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Correspondent

SHIRLEY — “These are three guys I depend on immensely,” said fire Chief Dennis Levesque. “You can’t replace time and experience.”

The four firefighters who gathered at the fire station for an interview — Capt. Joseph Hawthorne, Deputy Chief William Callahan, firefighter William Poitras and Levesque — represent a combined total of a more than a century on the job.

“You wouldn’t believe how hard it was,” to get them here, Levesque said of the interview.

It wasn’t easy to get them talking, either.

Some firefighters are natural storytellers. Others, like these men, are more circumspect. But they’ve seen their share of the best and the worst.

A couple of months ago, a woman came to the fire station seeking help for an unconscious passenger in her car. “She wasn’t breathing,” Levesque said. The chief performed CPR. Recently, she stopped by to say thanks, he said. “She’s fine now.”

Those are the stories he likes to share. But there are tragedies, too.

The pilot who died when his ultra-lite aircraft crashed at the former Shirley airport a number of years ago.

The fatal fire at a home on Harvard Road on Dec. 26, 1980 that took the lives of five family members — three children and their parents. The house was fully engulfed when fire trucks arrived. The cause was faulty wiring, sparking a fire that spread to the Christmas tree.

That was a bad year, Hawthorne said, citing a fatal blaze just nine days before, when another man died in a fire in town.

The whole department was hit hard by the loss of one of it’s own in 1994, when firefighter Keith Kidder was killed by a train. He had joined the department in 1980, shortly after Joe Hawthorne, Levesque said.

They are all fathers, and the deaths of children hit especially hard, Levesque said, recalling a young boy who drowned in Shirley about 10 years ago.

In any emergency, response time is critical, he stressed.

These four firefighters and others on the department today were on hand for one of the town’s biggest fires, Levesque said. It also turned out to be one of the community’s proudest success stories.

When St. Anthony’s Catholic Church burned several years ago, departments from surrounding towns helped battle the blaze.

The fire completely destroyed the church and parish hall. It was attributed to arson.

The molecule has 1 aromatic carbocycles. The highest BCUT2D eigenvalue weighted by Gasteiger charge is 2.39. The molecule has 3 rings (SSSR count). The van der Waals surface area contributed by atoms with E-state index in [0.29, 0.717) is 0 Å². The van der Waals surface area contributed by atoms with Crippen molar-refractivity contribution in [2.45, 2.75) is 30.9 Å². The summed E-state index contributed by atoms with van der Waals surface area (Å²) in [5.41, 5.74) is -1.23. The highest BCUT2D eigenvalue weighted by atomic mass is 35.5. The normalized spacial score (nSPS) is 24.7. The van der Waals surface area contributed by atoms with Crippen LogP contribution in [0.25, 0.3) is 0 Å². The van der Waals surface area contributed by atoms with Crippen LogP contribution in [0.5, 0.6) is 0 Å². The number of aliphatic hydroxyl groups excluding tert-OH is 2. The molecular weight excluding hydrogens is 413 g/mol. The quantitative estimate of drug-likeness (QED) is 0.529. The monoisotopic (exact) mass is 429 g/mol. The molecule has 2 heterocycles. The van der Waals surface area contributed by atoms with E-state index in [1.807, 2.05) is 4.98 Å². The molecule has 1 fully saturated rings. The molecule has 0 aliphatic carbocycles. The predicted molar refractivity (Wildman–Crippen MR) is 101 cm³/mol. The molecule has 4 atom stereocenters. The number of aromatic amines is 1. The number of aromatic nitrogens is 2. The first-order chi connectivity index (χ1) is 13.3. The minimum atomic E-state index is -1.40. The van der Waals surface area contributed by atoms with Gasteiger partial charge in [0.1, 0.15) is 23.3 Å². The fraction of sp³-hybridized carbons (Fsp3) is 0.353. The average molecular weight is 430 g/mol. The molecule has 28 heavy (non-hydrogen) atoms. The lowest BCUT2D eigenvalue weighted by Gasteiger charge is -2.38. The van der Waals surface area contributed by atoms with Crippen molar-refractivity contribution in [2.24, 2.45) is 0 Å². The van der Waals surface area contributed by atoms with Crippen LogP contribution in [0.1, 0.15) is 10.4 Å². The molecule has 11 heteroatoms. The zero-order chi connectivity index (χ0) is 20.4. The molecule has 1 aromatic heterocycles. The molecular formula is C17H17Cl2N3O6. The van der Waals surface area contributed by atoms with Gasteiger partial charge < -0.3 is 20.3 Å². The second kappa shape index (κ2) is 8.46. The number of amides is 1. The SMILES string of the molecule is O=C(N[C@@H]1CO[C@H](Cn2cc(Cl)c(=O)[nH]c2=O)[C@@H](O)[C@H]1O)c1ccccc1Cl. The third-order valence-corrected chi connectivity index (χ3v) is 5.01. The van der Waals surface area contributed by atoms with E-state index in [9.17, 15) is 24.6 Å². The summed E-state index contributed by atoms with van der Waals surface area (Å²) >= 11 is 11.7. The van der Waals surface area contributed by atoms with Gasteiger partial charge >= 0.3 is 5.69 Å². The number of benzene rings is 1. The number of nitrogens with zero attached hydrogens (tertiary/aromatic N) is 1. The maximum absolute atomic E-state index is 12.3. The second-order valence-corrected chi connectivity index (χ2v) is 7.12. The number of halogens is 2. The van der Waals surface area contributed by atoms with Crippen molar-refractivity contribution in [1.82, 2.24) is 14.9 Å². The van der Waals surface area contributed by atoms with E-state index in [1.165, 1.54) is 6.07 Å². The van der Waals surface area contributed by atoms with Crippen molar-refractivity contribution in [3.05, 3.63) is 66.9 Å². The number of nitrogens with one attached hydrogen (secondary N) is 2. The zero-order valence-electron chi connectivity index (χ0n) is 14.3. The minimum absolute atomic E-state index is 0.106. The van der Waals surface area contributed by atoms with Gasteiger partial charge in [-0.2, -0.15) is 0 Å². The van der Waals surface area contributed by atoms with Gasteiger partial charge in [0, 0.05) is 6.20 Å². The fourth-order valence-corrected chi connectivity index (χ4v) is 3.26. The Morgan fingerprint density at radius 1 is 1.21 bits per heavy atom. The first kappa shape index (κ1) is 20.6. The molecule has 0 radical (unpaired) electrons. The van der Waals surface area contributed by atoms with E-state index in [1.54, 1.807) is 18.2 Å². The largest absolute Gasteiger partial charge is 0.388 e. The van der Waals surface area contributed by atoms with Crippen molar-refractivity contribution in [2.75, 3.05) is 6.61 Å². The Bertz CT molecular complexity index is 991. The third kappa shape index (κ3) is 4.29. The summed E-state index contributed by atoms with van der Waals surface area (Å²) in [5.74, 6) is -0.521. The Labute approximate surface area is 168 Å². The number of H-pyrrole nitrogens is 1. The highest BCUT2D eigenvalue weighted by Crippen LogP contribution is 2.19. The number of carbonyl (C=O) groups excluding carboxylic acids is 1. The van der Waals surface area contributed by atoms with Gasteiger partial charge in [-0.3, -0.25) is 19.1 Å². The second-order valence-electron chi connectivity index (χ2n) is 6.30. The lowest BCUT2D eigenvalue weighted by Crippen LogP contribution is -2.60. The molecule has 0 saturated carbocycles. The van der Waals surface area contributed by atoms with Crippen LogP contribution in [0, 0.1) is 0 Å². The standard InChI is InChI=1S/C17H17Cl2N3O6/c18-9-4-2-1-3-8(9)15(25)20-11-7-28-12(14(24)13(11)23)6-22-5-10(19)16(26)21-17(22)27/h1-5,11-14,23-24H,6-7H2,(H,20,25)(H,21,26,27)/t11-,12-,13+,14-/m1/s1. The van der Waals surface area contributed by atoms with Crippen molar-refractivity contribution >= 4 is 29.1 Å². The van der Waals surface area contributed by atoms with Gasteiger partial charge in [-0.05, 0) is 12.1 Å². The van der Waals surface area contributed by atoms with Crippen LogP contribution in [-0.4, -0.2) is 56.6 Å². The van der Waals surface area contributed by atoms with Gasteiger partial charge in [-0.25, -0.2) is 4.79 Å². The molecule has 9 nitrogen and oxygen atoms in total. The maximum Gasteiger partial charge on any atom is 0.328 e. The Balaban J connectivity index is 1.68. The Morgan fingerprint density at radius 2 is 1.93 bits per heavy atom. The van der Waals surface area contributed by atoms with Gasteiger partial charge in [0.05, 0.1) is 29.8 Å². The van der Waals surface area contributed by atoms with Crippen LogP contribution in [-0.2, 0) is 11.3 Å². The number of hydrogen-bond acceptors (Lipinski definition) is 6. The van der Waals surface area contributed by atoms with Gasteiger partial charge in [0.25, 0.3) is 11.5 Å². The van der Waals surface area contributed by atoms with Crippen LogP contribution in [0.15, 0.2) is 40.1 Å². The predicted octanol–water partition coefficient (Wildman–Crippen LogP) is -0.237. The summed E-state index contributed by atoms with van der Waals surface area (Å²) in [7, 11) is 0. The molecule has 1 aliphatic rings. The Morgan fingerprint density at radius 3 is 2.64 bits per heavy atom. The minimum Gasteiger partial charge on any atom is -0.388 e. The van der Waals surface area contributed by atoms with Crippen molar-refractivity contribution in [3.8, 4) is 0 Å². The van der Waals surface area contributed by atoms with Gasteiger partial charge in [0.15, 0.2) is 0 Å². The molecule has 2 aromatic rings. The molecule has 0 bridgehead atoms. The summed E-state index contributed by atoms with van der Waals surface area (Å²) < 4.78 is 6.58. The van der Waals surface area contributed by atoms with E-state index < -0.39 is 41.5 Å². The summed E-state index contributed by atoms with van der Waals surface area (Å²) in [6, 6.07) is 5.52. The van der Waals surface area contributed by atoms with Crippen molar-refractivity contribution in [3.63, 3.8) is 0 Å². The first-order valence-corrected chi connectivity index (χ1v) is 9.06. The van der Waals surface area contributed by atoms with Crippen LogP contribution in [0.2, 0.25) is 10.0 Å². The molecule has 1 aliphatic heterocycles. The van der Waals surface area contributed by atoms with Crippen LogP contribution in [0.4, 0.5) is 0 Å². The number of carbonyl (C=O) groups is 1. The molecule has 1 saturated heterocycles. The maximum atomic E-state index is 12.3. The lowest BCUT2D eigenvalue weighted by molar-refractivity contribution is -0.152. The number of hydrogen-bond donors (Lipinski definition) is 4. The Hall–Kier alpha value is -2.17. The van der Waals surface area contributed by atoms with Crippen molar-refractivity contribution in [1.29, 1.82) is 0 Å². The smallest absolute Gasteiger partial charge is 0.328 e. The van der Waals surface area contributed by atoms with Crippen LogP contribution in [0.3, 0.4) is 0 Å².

Nobody was hurt. Thanks to fund-raising efforts, donations and countless volunteer hours, the church was rebuilt, and then some.

Since the fatal fires in 1980, the fire department has gone full-time, with around the clock coverage and two firefighters on every shift. But the set-up Levesque pushed hard for is tenuous. When the town budget gets tight, numbers could be cut. With only one firefighter on duty, the truck has to wait to go out until a volunteer arrives, he said. And that’s risky.

It might be argued that 24-hour coverage is overkill in a town of 6,000 people, even with a sprawling geographic footprint and a railroad line that splits it in half.

But Levesque and his key people know better. Businesses these days may store toxic chemicals and the department must be prepared, they said. And as the population grows, the pool of volunteers working in town and available for daytime call-outs is getting smaller.

Part-time or full-time, snapshot resumes can’t do justice to a firefighter’s job. Even the duties these men consider ordinary are extraordinary, viewed from another slant.

Few who have never had a fire in their home or a family member who suddenly needed medical help, can grasp how critical emergency services are, they all agreed.

Firefighters are valuable assets whose worth grows with the years.

Continually updated firefighting and emergency response techniques, combined with high-tech equipment, are the machinery departments are made of; and the skills-set a veteran firefighter totes like an invisible backpack is muscle-learned.

Chief Levesque, a Shirley native with deep town roots, has been with the department for 31 years, 10 as chief, following in the footsteps of his father and grandfather. His daughter, Kristy Levesque, is a Shirley firefighter now.